5. Make time for friends
Let’s be honest here: Parenting can be exhausting. Sometimes a good old-fashioned girls’ or boys’ night is the perfect antidote for feeling stressed out by kids, work and household duties.
“My girlfriends and I have a monthly standing Friday night date, where we leave the kids with our partners or sitters and head out for a night of fun,” says mom of two Nicole Schultz of Scarsdale, New York. “I swear, I can be super stressed out or in the worst mood, but as soon as I get out of my house and we get together, we’re laughing for three hours straight. I always come home revitalized and feeling recharged, even if it’s a late night!”
6. Spend time in nature
The next time you get the urge to do the dishes or scroll through Instagram when your little one is taking a nap, consider weeding (or reading!) in the back yard instead. The reason? Spending time in nature is a proven stress-reducer.
“I used to always rush home after dropping my daughter off at preschool so I could take care of household chores, check email and generally get organized,” says Abby Garrison, of Highland Park, New Jersey. “While I was getting stuff done, none of it was making me feel good. Now I take a 30-minute walk — sometimes with friends — after I drop her off, and it makes me feel so happy and refreshed.”
According to the Mayo Clinic, laughter can help with a number of things, including improving your immune system, improving your mood and, yep, relieving stress.
“When you’re present, you laugh more in life, which has proven physiological benefits, even if it’s fake,” says Miller, who practiced this tactic when she was contending with a cancer diagnosis. “When I drove to radiation every day for six weeks, I would fake laugh until I evoked authentic laughter to help my body heal. I definitely think it helped.”
Check in with yourself mentally
8. Change your narrative
If you find yourself listening to a never-ending stream of thoughts about all the things that “have” to get done each day (and subsequently feel overwhelmed), try flipping the script.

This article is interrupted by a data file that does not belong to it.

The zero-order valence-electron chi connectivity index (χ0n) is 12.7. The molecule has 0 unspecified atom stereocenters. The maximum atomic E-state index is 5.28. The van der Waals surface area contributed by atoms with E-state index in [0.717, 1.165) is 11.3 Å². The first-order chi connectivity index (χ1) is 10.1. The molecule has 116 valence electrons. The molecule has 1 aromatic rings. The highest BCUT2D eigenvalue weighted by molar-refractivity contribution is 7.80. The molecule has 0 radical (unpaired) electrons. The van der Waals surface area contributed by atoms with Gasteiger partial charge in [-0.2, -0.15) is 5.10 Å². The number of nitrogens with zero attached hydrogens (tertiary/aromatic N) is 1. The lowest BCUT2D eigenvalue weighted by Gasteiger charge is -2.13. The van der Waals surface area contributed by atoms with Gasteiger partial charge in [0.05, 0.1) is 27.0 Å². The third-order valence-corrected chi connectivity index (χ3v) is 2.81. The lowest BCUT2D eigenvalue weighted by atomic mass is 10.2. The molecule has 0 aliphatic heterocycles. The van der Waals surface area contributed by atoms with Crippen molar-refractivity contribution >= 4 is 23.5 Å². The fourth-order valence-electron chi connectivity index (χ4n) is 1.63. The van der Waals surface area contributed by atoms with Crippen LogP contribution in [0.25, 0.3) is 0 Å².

“In yoga, we practice something called pratipaksha-bhavana — the art of cultivating the opposite,” says Bell. “When you’re plagued with negative thoughts — such as ‘I have to meet with this person’ or ‘I have to do this with the kids’ — try cultivating the opposite. Think about the positives and how you get to meet with this person and how you get to do these things with the kids.”
9. Prioritize your values
Being a parent means juggling a number of things at any given moment. Are you going to be able to do each and every one of them at 100% all the time? Of course not. When you’re feeling overwhelmed, check in with your mental priority list. (For example, is it essential that you organize your pantry when your child needs help with her homework or just wants your undivided attention? Probably not. In moments like these, when you’re trying to get a million things done, start with the most important and go from there.
“Know what you value most in life,” says Miller. “When your priorities are clear, decisions come easy. Stress often creeps in when you forget what you value most in life. When you spend most of your energy on ‘nonessentials,’ you begin to feel depleted very quickly and stress kicks in. When you pay attention to and create moments every day that nurture what you value most, your thinking becomes clear, and you feel a sense of inner peace.”
10. Practice mindfulness
Mindfulness, a proven stress-fighter, can help you to be in the present moment, while giving you the opportunity to observe your emotions as a spectator, as opposed to being controlled by them. While you don’t need to be seated in lotus pose to practice mindfulness, the Mayo Clinic describes it as a “type of meditation in which you focus on being intensely aware of what you're sensing and feeling … without interpretation or judgment.”
There are a number of ways to practice mindfulness, including focusing on your breath at any given moment throughout the day, or meditating in a more structured and traditional way, either on your own or with guided help from an app like Headspace.
“Whether you just received unexpected information about a family member or discovered you won $1,000, stress is a reality that happens all the time in everyone’s life,” says Bell. “It’s important to be conscious of your thoughts and how they make you feel. With these momentary check-ins, you can better prioritize what happens in that moment and the next more effectively.”